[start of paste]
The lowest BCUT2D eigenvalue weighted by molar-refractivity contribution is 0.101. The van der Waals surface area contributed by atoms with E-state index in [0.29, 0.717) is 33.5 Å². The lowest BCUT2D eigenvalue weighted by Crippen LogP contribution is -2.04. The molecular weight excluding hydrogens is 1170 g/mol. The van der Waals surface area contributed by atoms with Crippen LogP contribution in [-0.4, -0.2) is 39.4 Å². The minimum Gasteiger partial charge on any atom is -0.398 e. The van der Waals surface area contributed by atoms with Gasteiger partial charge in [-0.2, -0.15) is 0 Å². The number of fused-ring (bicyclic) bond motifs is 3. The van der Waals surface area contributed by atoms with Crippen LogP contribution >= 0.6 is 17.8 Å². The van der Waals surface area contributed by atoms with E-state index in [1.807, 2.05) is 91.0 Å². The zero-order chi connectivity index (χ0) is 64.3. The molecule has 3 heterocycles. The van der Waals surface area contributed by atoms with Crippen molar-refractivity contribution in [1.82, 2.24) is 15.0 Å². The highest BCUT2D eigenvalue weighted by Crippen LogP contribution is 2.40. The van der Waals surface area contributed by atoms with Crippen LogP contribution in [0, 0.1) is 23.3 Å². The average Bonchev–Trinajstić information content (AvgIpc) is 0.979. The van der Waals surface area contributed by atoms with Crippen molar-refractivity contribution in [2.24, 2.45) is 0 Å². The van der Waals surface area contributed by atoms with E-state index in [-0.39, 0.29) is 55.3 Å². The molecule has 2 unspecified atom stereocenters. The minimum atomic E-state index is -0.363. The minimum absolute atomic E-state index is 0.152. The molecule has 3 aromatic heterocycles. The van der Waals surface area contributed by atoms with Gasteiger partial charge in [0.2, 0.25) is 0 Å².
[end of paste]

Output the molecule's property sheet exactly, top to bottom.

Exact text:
The lowest BCUT2D eigenvalue weighted by molar-refractivity contribution is 0.101. The van der Waals surface area contributed by atoms with E-state index in [0.29, 0.717) is 33.5 Å². The lowest BCUT2D eigenvalue weighted by Crippen LogP contribution is -2.04. The molecular weight excluding hydrogens is 1170 g/mol. The van der Waals surface area contributed by atoms with Crippen LogP contribution in [-0.4, -0.2) is 39.4 Å². The minimum Gasteiger partial charge on any atom is -0.398 e. The van der Waals surface area contributed by atoms with Gasteiger partial charge in [-0.2, -0.15) is 0 Å². The number of fused-ring (bicyclic) bond motifs is 3. The van der Waals surface area contributed by atoms with Crippen LogP contribution >= 0.6 is 17.8 Å². The van der Waals surface area contributed by atoms with E-state index in [1.807, 2.05) is 91.0 Å². The zero-order chi connectivity index (χ0) is 64.3. The molecule has 3 heterocycles. The van der Waals surface area contributed by atoms with Crippen molar-refractivity contribution in [1.82, 2.24) is 15.0 Å². The highest BCUT2D eigenvalue weighted by Crippen LogP contribution is 2.40. The van der Waals surface area contributed by atoms with Crippen LogP contribution in [0, 0.1) is 23.3 Å². The average Bonchev–Trinajstić information content (AvgIpc) is 0.979. The van der Waals surface area contributed by atoms with Crippen molar-refractivity contribution in [2.24, 2.45) is 0 Å². The van der Waals surface area contributed by atoms with E-state index in [-0.39, 0.29) is 55.3 Å². The molecule has 2 unspecified atom stereocenters. The minimum atomic E-state index is -0.363. The minimum absolute atomic E-state index is 0.152. The molecule has 3 aromatic heterocycles. The van der Waals surface area contributed by atoms with Gasteiger partial charge in [0.2, 0.25) is 0 Å².